... broadly positive picture of care did not extend to leaving care provision. The leaving care system tended not to work well for most children. In effect, it often undid the positive impact of care for many children. (Forrester, et al, 2009)
PREDICTING POSITIVE OUTCOMES AFTER LEAVING CARE • Employment* (ever employed?) * • Living arrangements • Mobility • Never homeless after leaving care * • Education (completed high school?)* further education • No problems with drugs / alcohol * • Mental health – suicidality * • Criminal behaviour – self-reported* • Relationships • Contact, unresolved family issues • Partner, domestic violence * (Domains of Resilience • (Cashmore & Paxman,2005) McGloin & Spatz Widom, 2001)
ACTUAL STABILITY Long-term placement for > 75 % time in care → fewer schools →more years of schooling → report better school progress →get on better with peers →fewer workers →more willing to ask for financial, emotional support esp from foster carers Cashmore & Paxman, 1996Wards Leaving Care Study
SENSE OF SECURITY Coded as positive, negative, medium: • Was there anyone ever feel loved you? • Anyone ever feel secure with? • Feel as if listened to? • Miss out on things other kids had? • Miss out on affection? • Grow up too fast – bad thing? Cashmore & Paxman , 2005
PREDICTING RESILIENCE / POSITIVE OUTCOMES * • Perceived emotional security in care • Social support after care • Positive family contact • Positive foster family support • Church, community affiliation • Completing high school before leaving care • Total number of moves after leaving care • Stability did not add to model over this BUT Continuity /stability felt security and emotional connectedness * Cashmore & Paxman 2005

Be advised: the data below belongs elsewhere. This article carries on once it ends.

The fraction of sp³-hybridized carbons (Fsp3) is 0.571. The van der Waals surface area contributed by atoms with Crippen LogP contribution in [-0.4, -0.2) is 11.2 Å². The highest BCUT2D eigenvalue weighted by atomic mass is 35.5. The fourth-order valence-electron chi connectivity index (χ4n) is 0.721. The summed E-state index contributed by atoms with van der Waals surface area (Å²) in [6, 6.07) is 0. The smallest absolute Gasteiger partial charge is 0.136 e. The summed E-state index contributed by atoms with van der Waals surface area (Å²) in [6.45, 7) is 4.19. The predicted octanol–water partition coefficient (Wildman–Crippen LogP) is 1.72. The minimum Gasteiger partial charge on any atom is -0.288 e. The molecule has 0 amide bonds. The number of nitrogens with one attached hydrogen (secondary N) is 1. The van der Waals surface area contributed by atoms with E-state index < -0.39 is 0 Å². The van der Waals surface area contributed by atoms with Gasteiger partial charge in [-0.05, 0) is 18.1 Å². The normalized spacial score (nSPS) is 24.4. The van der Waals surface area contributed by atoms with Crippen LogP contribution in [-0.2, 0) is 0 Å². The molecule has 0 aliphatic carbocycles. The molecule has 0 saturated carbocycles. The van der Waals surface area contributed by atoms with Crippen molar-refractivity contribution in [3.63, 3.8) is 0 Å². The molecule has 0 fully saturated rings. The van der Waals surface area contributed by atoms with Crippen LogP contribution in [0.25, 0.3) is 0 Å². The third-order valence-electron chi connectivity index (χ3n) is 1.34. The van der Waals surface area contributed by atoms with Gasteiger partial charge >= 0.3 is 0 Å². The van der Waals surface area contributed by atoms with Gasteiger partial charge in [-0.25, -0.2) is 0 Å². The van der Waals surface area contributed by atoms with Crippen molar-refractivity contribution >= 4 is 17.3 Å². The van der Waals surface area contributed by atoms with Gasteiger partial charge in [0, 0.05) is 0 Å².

Figure 7.3Mean 'resilience' scores by source of 'felt' security Figure 7.3 Mean 'resilience' scores by source of 'felt' security
How do children define good carer/worker? CONSISTENT THEMES ... RECOGNITION and RESPECT • Someone who listens to me, not just tells me ... • Sits down with you – not lots of questions • Try to be their equal, not their master (McLeod, 2008) • Not just a job, but cares about me • Kind, approachable, reliable - “follows thr” • Provides real help – art lessons example
POLICY AND PRACTICE IMPLICATIONS • Importance of stability and security • How do you turn stability into security? • What support is necessary/effective in supporting reunification? • What is the function of contact in care? • Perceived benefits, problems, issues • Long-term outcomes? • What is needed in standards to promote relationship-based practice? (Tilbury, 2008)
POLICY AND PRACTICE IMPLICATIONS • RELATIONSHIPS • Managing transitions into, in, and out of care • Shared care? Extended respite care, “Aunties and Uncles” - enduring relationships and a sense of belonging in most extended natural family structures. eg Heath Ducker (2009) A Room at the Top
POLICY AND PRACTICE IMPLICATIONS • Child’s motivation – follow though on child’s “choices” • Continuity and relationship with agency workers • Importance of school links / continuity • Focus on early stages eg first / second placements • Supporting family contact and stability • “Family for life” where possible – financial and emotional support beyond 18